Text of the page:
I'm starting to think the way I do dialogue is weird, and uncommon. I mean I know I'm not the only writer who does it, but it's just different. Here's an example. This example is a romantic thriller about an attractive young blonde Kindergarten teacher that has a crush on an rugged looking janitor.

  • First Person

Today is the first day of school. As I'm laying out the workbooks for the students before they arrive. I look outside the window towards the courtyard. With suspense, I stare deeply at Mr. Green the janitor doing yard work. He looks like James Dean, he's so handsome. However my lustful infatuation daydream is interrupted when the headmistress Mrs. Carrington very bitchly yells out to me.

"Ms. Appleton, stop staring out that window and get back to work. The children will be here soon."

Ugh this bitch, who the hell does she think she is? I don't want to upset my boss, so I reply back to her obediently.

"Yes I'm sorry. I'll get back to work ma'am."

  • Third Person

Ms. Appleton, the young lovely blonde teacher is preparing her classroom for the first day of school. She is laying out workbooks for the students before they arrive. Momentarily, she suspends her tasks to look outside the window. Fixated on Mr. Green, the janitor whom she has a strange infatuation on and christens to James Dean. As he's doing yard work, she feels a wave of positive emotions from staring at him. However, the headmistress Mrs. Carrington comes into the classroom shouting at Ms. Appleton.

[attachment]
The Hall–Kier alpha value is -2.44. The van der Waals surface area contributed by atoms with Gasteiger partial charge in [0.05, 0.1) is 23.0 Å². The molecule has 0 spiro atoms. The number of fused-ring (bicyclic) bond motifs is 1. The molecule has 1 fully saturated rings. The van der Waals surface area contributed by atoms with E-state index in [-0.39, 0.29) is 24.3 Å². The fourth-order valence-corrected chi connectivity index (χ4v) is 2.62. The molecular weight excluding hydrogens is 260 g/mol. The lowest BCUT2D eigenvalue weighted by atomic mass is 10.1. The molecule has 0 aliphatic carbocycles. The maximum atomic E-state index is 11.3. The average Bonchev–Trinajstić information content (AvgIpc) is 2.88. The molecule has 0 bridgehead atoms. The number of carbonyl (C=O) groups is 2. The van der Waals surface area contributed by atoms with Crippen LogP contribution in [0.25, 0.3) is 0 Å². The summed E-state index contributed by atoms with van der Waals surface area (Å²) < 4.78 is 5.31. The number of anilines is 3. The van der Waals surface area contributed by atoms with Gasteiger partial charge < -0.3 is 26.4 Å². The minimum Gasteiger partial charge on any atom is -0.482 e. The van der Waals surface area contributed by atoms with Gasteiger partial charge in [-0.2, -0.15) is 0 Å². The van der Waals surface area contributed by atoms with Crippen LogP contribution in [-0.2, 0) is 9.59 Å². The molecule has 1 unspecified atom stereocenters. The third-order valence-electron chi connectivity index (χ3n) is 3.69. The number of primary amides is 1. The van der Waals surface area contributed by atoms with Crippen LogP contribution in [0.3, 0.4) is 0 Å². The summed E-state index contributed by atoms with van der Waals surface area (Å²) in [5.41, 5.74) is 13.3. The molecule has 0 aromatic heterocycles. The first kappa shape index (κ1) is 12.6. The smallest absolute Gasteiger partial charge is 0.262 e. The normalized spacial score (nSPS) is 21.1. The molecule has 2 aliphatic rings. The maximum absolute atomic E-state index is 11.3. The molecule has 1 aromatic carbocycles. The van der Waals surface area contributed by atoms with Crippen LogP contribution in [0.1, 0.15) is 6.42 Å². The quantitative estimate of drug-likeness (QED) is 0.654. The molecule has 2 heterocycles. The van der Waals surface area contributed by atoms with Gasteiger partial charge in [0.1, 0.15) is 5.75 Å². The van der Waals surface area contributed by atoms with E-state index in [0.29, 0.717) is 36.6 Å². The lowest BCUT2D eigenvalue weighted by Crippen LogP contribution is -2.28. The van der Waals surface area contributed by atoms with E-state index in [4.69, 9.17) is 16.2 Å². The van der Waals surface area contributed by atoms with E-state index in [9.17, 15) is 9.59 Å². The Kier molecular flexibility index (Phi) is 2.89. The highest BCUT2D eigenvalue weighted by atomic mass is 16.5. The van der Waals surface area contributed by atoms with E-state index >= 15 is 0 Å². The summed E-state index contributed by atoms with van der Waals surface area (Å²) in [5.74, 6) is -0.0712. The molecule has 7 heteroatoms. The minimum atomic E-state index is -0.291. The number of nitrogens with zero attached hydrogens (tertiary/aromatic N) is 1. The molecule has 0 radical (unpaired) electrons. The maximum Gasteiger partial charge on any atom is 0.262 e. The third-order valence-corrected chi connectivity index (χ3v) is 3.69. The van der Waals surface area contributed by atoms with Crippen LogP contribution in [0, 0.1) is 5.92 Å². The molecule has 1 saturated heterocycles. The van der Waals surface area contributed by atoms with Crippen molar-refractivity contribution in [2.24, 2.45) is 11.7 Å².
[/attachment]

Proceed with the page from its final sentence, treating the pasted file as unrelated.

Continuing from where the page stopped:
Read:  Is there such a thing as a double main character?

"Ms. Appleton, stop staring at that window and get back to work. The children will be here soon."

Ms. Appleton although obedient, thinks very poorly of Mrs. Carrington and considers her a bitch. Although, she politely responds to her.

"Yes I'm sorry. I'll get back to work ma'am."


So that's my dialogue style and yeah. That's how I write, and I wanted to discuss it because I know it's uncommon.

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